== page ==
In late June, Foley Hoag’s CSR practice was selected to serve as the new Secretariat for the Voluntary Principles on Security and Human Rights (“The Voluntary Principles”). On June 30 and July 1, three Foley Hoag attorneys, Gare Smith, Sarah Altschuller, and Amy Lehr, helped facilitate a special Mid-Year Special Session of the Voluntary Principles hosted by the United States Government, the current chair of the Voluntary Principle’s Steering Committee.
The Voluntary Principles, a tripartite multi-stakeholder initiative established in 2000, provide guidance to companies in extractive industries on maintaining the safety and security of their operations within a framework that ensures respect for human rights and fundamental freedoms. The Voluntary Principles urge companies to
recognize a commitment to act in a manner consistent with the laws of the countries in which they are present, to be mindful of the highest applicable international standards, and to promote the observance of applicable international law enforcement principles.
More than sixty representatives of companies, governments, and nongovernmental organization, representing the Principles’ “three pillars”, attended the Mid-Year Special Session, and engaged in collaborative discussions aimed at formulating a common vision for the future as the Principles enter their second decade.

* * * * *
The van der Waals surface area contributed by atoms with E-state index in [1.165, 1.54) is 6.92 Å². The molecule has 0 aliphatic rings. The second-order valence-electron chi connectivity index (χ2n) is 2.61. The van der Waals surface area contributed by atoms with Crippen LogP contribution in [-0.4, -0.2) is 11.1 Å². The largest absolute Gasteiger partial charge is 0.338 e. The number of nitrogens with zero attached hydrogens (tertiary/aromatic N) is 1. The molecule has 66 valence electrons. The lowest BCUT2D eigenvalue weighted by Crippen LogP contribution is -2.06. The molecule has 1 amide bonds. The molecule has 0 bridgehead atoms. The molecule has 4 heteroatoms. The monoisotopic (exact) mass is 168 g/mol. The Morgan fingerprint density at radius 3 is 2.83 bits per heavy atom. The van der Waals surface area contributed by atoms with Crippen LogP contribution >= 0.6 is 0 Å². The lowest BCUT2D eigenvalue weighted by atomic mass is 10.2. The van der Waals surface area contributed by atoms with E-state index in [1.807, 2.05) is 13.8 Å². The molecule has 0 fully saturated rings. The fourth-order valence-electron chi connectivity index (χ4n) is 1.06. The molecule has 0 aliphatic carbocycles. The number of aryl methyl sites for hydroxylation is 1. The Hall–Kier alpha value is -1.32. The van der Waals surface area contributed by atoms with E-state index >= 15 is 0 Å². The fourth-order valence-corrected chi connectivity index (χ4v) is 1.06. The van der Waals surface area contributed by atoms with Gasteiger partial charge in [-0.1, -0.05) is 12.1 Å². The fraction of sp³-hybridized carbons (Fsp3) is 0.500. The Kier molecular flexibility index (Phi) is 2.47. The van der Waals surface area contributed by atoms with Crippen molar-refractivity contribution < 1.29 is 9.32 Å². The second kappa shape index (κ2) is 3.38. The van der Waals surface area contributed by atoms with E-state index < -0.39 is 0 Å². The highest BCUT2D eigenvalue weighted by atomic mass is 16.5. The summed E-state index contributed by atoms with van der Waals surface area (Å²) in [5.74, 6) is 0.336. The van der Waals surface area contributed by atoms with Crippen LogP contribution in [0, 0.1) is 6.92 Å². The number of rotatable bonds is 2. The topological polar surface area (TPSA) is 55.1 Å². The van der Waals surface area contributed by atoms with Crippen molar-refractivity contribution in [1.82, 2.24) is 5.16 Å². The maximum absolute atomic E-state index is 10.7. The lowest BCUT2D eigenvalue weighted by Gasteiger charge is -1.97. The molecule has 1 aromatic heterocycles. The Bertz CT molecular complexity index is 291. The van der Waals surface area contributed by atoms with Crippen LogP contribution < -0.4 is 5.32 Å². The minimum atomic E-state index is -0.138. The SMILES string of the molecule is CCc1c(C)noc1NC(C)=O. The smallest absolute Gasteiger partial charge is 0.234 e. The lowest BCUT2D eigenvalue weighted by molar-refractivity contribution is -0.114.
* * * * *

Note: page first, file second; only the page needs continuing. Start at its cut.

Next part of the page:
Notably, John Ruggie, the U.N. Special Representative on Business and Human Rights, addressed participants. (.pdf) Citing a three part framework under which states have a duty to protect human rights, companies have an obligation to respect human rights, and access to remedies must be provided to rights-holders, (as set forth in his 2008 report to the UN Human Rights Council (.pdf)) the Special Representative observed that the Voluntary Principles “address a critical subset of issues encompassed by the Protect, Respect and Remedy Framework. They cut across all three of the Framework’s pillars. And they literally can affect life and death issues.” He noted that
the worst forms of corporate-related human rights abuse take place in conflict or otherwise stressed governance zones. They account for the largest number of foreign direct liability claims against multinational companies, such as the Alien Tort Statute, brought in domestic courts but often invoking international standards.
The Special Representative then observed that companies operating in areas of conflict "increasingly suffer significant financial costs as a result of stakeholder-related risks to their operations—which in turn reflect push-back by communities for harms they associate with company activities." The Voluntary Principles aims to address both the security concerns of companies as well as the common interest of companies and communities to prevent security-related human rights abuses.
Foley Hoag’s new role as Secretariat of the Voluntary Principles allows our attorneys to build upon a wealth of experience in advising clients on specific in-country efforts to comply with the Principles as well as the development of corporate policies that that incorporate respect for human rights and enhance compliance with host and home-government laws and voluntary codes, including the Voluntary Principles.